The result of our hard work can be seen in the following JConsole screen shot:


Consult Part I for information on how to use JConsole to browse/edit our MBean.

What's next?

What if our application is deployed to a WebLogic server running with an English Locale, and our management client wants to use a French Locale. Currently as things stand the Localization is performed based on the server Locale, and not based on the client's Locale. In the last part of this blog series, we will see how to associate a Locale with our JMX client connection, and we will update our MBean code to support client based localization.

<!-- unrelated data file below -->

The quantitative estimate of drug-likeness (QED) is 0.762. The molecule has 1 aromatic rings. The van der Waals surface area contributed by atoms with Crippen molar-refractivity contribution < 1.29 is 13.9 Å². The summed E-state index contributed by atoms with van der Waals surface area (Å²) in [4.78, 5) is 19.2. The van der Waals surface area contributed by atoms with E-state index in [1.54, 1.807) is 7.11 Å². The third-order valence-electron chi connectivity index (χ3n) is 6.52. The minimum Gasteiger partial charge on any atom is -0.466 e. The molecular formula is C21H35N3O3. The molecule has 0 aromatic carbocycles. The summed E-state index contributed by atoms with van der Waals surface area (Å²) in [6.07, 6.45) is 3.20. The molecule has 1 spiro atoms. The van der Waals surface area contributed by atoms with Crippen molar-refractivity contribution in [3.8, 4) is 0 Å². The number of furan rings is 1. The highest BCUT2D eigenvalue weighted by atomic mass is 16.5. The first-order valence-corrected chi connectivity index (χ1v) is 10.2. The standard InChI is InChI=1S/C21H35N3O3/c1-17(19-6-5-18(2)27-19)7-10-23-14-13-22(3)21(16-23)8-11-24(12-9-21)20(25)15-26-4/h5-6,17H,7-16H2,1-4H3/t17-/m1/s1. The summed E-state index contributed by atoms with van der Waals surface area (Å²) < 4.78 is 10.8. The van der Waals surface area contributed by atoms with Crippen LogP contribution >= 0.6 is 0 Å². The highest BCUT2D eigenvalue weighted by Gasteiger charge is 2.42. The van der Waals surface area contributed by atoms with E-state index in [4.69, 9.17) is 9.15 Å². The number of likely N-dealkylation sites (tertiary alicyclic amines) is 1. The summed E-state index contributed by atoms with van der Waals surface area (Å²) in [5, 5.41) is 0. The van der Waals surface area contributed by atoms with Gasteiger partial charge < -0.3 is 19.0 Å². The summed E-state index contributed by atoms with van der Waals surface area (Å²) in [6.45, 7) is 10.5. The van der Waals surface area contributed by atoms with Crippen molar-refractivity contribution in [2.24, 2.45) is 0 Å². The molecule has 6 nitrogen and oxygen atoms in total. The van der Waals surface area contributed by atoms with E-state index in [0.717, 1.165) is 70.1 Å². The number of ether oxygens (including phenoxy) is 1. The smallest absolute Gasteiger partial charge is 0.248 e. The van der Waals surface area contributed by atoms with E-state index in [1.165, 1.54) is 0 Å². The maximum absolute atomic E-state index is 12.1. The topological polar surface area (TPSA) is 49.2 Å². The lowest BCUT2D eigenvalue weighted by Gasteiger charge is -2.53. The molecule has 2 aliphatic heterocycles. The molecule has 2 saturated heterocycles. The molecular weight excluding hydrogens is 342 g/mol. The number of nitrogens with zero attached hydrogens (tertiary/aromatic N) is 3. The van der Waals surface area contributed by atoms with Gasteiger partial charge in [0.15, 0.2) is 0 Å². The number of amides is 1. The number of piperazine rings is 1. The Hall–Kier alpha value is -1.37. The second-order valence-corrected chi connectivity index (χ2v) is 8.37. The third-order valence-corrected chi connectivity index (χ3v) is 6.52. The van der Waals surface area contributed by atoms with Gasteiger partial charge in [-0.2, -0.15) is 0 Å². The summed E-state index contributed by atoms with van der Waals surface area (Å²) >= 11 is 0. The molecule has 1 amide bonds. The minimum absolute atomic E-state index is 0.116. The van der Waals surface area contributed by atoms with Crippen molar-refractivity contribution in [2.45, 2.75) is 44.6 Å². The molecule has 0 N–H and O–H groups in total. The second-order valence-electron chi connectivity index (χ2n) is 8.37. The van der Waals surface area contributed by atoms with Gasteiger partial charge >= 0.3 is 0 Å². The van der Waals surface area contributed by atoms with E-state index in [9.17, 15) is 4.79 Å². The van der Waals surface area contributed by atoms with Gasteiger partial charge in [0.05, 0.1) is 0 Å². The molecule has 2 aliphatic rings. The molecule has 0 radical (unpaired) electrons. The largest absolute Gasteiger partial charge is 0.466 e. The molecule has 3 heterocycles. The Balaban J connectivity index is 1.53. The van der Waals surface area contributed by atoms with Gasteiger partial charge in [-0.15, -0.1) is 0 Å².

Hi, What is the general approach to take if you need to create a custom singleton MBean in a (Weblogic) cluster? Thanks

Posted by Dmitry on November 11, 2009 at 06:17 AM PST #

You can use a startup class to register your MBean in the WLS "Domain Runtime MBeanServer". This is the MBeanServer that runs as part of the "AdminServer" process associated with your domain. More info on startup classes below: The startup class will be responsible for registering your MBean when the AdminServer starts up. Since the "Domain Runtime" MBeanServer provides access to the MBeans running on the different managed WebLogic Servers, you can access other server MBeans if necessary from your MBeans as long as those are up and running.

Posted by philippe Le Mouel on November 11, 2009 at 10:23 AM PST #

Thanks a lot Philippe, I've got to try this.